"Why information grows" by Cesar Hidalgo and the atlas of economic complexity. César visits the RSA to present a new view of the relationship between the individual and collective knowledge, linking information theory, economics and biology...
In this short video behavioural economist, Dan Aerily talks about how our cognitive illusions will trick us into believing something that is otherwise deemed irrational by the homo economicus. It raises and probes into some very interesting questions that defy the neoclassical rational behaviour.
Economics has long been the domain of the ivory tower, where specialized language and opaque theorems make it inaccessible to most people. That’s a problem.
Currency hierarchy and policy space: A research agenda for development economics Barbara Fritz
This is an online panel and discussion on the ongoing and potential gendered impacts of COVID-19 organized by the International Association of Feminist Economics (IAFFE).
In this essay, Professor Robert Pollin explores the short falls of the degrowth perspective in handling the impending environmental collapse as well as elaborates on the efficacies of a green new deal.
Are there any limits to government spending? In times of war, particularly? And what about the aftermath of such special times when treasuries seemingly feel unshackled from any rules? And are those times really any special? That is what this paper is about.
This study aims to provide insights on how the Social and Solidarity Economy (SSE) is contributing to the future of work.
Could the Brazilian measures of income support carried out during 2020 be considered one way towards UBI? This questions is broadly addressed in the video.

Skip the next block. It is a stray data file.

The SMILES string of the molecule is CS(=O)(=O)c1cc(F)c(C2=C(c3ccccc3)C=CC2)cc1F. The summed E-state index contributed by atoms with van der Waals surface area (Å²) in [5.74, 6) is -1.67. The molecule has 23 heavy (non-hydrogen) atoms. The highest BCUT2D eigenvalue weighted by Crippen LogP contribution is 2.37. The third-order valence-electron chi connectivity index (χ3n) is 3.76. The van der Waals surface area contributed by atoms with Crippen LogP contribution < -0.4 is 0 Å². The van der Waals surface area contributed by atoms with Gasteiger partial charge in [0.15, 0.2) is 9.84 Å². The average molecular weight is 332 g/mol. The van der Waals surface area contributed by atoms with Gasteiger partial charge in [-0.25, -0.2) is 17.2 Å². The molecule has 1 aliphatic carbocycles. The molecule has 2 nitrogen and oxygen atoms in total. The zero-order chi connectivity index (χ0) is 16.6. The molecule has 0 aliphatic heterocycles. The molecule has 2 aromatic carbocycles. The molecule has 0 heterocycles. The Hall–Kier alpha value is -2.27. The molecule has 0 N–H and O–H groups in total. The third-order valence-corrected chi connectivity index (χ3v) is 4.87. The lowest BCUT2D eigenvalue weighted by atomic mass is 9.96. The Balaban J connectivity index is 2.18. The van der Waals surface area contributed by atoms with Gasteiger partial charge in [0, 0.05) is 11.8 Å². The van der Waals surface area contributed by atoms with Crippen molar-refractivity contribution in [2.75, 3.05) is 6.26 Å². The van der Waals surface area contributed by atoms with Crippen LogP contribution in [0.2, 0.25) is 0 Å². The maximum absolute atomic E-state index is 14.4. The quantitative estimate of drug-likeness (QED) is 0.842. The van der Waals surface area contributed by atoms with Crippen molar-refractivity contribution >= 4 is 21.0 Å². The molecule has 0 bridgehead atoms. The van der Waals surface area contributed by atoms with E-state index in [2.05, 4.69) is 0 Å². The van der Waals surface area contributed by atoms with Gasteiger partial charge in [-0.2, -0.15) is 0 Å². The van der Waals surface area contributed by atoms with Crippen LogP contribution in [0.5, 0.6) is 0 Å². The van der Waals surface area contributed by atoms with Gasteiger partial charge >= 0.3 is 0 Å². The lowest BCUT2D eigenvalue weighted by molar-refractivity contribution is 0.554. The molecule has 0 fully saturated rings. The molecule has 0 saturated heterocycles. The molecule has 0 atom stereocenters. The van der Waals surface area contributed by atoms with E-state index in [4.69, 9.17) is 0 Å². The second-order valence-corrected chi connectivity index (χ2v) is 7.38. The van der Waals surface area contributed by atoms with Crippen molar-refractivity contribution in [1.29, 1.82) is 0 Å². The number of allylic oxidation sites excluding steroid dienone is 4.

A detailed introduction into dependency theory that rethinks its relevance to modern development challenges.
Rethinking Economics NL explores every month together with a new host the field of economics from a different perspective.
This is an introductory level core course in macroeconomics for those expecting to take further courses in economics. It provides a theoretical and applied approach of introductory macroeconomics, with an international perspective and applications to account for the growing importance of the global economy and the rising openness of economies.
This essay analyses how the role of central banks changed since the global financial crisis, and how this directional change was accelerated by the outbreak of Covid-19.
This is a new online course at bachelor level. It presents an introduction into macroeconomics with a specific focus on the euro area. The theoretical part provides a critical presentation of the two key macroeconomic models: the (neo)classical approach and the Keynesian approach. This allows a comparative analysis of important macroeconomic topics: unemployment inflation government debt and Modern Monetary Theory banks and financial crises. The policy-oriented part discusses the monetary policy of the ECB and the specific challenges for fiscal policy in the euro area. The course also presents other euro area specific topics: Optimum currency area, euro crises, Next Generation EU and Green New Deal.
Decoupling debunked: Evidence and arguments against green growth as a sole strategy for sustainability
From the theoretical literature, the authors provide seven reasons to be sceptical about the occurrence of sufficient decoupling in the future. In addition to the extensive summary of the recent literature, 'decoupling debunked' provides a great introduction into the decoupling hypothesis.
In this short video, John Holmwood problematizes Marxian Economics from a post-colonial perspective.
This film looks at the role economic growth has had in bringing about this crisis, and explores alternatives to it, offering a vision of hope for the future and a better life for all within planetary boundaries.